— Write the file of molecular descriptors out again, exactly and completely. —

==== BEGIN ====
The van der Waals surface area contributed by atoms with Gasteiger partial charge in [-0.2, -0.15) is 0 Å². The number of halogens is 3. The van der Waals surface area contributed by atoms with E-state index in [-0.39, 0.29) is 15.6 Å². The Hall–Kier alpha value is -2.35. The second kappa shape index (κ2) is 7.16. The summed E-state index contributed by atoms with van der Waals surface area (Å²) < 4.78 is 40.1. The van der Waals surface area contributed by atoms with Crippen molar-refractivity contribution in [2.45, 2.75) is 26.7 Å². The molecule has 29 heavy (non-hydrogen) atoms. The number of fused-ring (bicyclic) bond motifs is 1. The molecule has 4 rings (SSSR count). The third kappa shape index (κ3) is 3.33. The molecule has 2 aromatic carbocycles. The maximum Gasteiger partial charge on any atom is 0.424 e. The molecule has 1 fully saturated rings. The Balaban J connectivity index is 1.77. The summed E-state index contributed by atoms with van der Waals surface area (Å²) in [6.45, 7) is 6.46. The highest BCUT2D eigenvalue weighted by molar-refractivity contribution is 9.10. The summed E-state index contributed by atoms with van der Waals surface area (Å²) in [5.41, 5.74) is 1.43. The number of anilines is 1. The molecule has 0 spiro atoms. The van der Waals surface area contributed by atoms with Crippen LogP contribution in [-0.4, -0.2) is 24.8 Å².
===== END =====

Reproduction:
The van der Waals surface area contributed by atoms with Gasteiger partial charge in [-0.2, -0.15) is 0 Å². The number of halogens is 3. The van der Waals surface area contributed by atoms with E-state index in [-0.39, 0.29) is 15.6 Å². The Hall–Kier alpha value is -2.35. The second kappa shape index (κ2) is 7.16. The summed E-state index contributed by atoms with van der Waals surface area (Å²) < 4.78 is 40.1. The van der Waals surface area contributed by atoms with Crippen molar-refractivity contribution in [2.45, 2.75) is 26.7 Å². The molecule has 29 heavy (non-hydrogen) atoms. The number of fused-ring (bicyclic) bond motifs is 1. The molecule has 4 rings (SSSR count). The third kappa shape index (κ3) is 3.33. The molecule has 2 aromatic carbocycles. The maximum Gasteiger partial charge on any atom is 0.424 e. The molecule has 1 fully saturated rings. The Balaban J connectivity index is 1.77. The summed E-state index contributed by atoms with van der Waals surface area (Å²) in [6.45, 7) is 6.46. The highest BCUT2D eigenvalue weighted by molar-refractivity contribution is 9.10. The summed E-state index contributed by atoms with van der Waals surface area (Å²) in [5.41, 5.74) is 1.43. The number of anilines is 1. The molecule has 0 spiro atoms. The van der Waals surface area contributed by atoms with Crippen LogP contribution in [-0.4, -0.2) is 24.8 Å².